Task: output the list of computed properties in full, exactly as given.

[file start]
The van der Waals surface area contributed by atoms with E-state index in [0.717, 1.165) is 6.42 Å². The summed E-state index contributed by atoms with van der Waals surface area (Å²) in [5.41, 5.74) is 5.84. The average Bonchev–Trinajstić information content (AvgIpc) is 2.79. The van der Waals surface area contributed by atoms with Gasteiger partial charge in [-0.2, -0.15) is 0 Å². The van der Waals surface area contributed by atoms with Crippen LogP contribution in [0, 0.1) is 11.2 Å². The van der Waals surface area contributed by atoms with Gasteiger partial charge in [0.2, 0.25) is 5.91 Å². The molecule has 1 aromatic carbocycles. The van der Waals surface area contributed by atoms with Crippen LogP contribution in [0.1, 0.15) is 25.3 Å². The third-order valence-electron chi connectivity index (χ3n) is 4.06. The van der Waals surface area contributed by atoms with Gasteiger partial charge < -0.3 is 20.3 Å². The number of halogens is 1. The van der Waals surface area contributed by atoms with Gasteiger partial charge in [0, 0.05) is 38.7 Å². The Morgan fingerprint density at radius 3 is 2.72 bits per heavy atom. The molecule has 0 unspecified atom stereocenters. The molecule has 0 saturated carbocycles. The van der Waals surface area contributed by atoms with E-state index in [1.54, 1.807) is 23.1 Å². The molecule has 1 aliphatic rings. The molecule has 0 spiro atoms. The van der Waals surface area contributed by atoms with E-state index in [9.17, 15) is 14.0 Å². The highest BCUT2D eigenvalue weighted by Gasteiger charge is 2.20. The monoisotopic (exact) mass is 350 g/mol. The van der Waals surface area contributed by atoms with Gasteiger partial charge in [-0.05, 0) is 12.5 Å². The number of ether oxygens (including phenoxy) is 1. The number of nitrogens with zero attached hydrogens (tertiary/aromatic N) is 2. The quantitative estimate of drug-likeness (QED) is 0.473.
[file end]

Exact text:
The van der Waals surface area contributed by atoms with E-state index in [0.717, 1.165) is 6.42 Å². The summed E-state index contributed by atoms with van der Waals surface area (Å²) in [5.41, 5.74) is 5.84. The average Bonchev–Trinajstić information content (AvgIpc) is 2.79. The van der Waals surface area contributed by atoms with Gasteiger partial charge in [-0.2, -0.15) is 0 Å². The van der Waals surface area contributed by atoms with Crippen LogP contribution in [0, 0.1) is 11.2 Å². The van der Waals surface area contributed by atoms with Gasteiger partial charge in [0.2, 0.25) is 5.91 Å². The molecule has 1 aromatic carbocycles. The van der Waals surface area contributed by atoms with Crippen LogP contribution in [0.1, 0.15) is 25.3 Å². The third-order valence-electron chi connectivity index (χ3n) is 4.06. The van der Waals surface area contributed by atoms with Gasteiger partial charge < -0.3 is 20.3 Å². The number of halogens is 1. The van der Waals surface area contributed by atoms with Gasteiger partial charge in [0, 0.05) is 38.7 Å². The Morgan fingerprint density at radius 3 is 2.72 bits per heavy atom. The molecule has 0 unspecified atom stereocenters. The molecule has 0 saturated carbocycles. The van der Waals surface area contributed by atoms with E-state index in [1.54, 1.807) is 23.1 Å². The molecule has 1 aliphatic rings. The molecule has 0 spiro atoms. The van der Waals surface area contributed by atoms with E-state index in [9.17, 15) is 14.0 Å². The highest BCUT2D eigenvalue weighted by Gasteiger charge is 2.20. The monoisotopic (exact) mass is 350 g/mol. The van der Waals surface area contributed by atoms with Gasteiger partial charge in [-0.05, 0) is 12.5 Å². The number of ether oxygens (including phenoxy) is 1. The number of nitrogens with zero attached hydrogens (tertiary/aromatic N) is 2. The quantitative estimate of drug-likeness (QED) is 0.473.